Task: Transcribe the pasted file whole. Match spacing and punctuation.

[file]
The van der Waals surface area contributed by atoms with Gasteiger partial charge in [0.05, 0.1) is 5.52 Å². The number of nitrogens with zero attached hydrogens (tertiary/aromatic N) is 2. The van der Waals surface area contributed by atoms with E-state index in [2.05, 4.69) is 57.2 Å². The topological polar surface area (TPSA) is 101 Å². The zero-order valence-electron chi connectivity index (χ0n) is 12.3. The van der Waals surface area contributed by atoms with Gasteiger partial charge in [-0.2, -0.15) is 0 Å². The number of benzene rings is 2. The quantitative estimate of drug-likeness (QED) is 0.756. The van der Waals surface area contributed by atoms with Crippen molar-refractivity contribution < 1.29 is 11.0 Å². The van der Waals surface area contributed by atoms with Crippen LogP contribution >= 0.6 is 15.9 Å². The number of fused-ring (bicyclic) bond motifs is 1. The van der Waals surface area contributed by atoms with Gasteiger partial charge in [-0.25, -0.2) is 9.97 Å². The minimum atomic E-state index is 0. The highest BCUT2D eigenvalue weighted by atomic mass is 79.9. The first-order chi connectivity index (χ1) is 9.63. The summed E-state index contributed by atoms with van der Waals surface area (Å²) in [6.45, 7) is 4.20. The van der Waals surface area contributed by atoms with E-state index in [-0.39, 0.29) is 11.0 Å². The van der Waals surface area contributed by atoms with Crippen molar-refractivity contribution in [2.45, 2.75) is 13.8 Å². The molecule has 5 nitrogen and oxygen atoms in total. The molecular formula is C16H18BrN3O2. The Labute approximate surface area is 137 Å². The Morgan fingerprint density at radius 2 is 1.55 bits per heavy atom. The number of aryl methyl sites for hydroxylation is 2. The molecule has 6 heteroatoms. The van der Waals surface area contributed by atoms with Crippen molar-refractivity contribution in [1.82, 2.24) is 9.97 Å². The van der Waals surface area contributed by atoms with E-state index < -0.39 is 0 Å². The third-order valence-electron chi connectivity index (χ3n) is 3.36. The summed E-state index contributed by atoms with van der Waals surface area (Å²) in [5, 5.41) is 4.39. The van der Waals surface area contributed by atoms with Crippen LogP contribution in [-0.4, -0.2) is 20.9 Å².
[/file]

The van der Waals surface area contributed by atoms with Gasteiger partial charge in [0.05, 0.1) is 5.52 Å². The number of nitrogens with zero attached hydrogens (tertiary/aromatic N) is 2. The van der Waals surface area contributed by atoms with E-state index in [2.05, 4.69) is 57.2 Å². The topological polar surface area (TPSA) is 101 Å². The zero-order valence-electron chi connectivity index (χ0n) is 12.3. The van der Waals surface area contributed by atoms with Gasteiger partial charge in [-0.2, -0.15) is 0 Å². The number of benzene rings is 2. The quantitative estimate of drug-likeness (QED) is 0.756. The van der Waals surface area contributed by atoms with Crippen molar-refractivity contribution < 1.29 is 11.0 Å². The van der Waals surface area contributed by atoms with Crippen LogP contribution >= 0.6 is 15.9 Å². The number of fused-ring (bicyclic) bond motifs is 1. The van der Waals surface area contributed by atoms with Gasteiger partial charge in [-0.25, -0.2) is 9.97 Å². The minimum atomic E-state index is 0. The highest BCUT2D eigenvalue weighted by atomic mass is 79.9. The first-order chi connectivity index (χ1) is 9.63. The summed E-state index contributed by atoms with van der Waals surface area (Å²) in [6.45, 7) is 4.20. The van der Waals surface area contributed by atoms with E-state index in [-0.39, 0.29) is 11.0 Å². The van der Waals surface area contributed by atoms with Crippen molar-refractivity contribution in [2.45, 2.75) is 13.8 Å². The molecule has 5 nitrogen and oxygen atoms in total. The molecular formula is C16H18BrN3O2. The Labute approximate surface area is 137 Å². The Morgan fingerprint density at radius 2 is 1.55 bits per heavy atom. The number of aryl methyl sites for hydroxylation is 2. The molecule has 6 heteroatoms. The van der Waals surface area contributed by atoms with Crippen molar-refractivity contribution in [1.82, 2.24) is 9.97 Å². The van der Waals surface area contributed by atoms with E-state index < -0.39 is 0 Å². The third-order valence-electron chi connectivity index (χ3n) is 3.36. The summed E-state index contributed by atoms with van der Waals surface area (Å²) in [5, 5.41) is 4.39. The van der Waals surface area contributed by atoms with Crippen LogP contribution in [-0.4, -0.2) is 20.9 Å².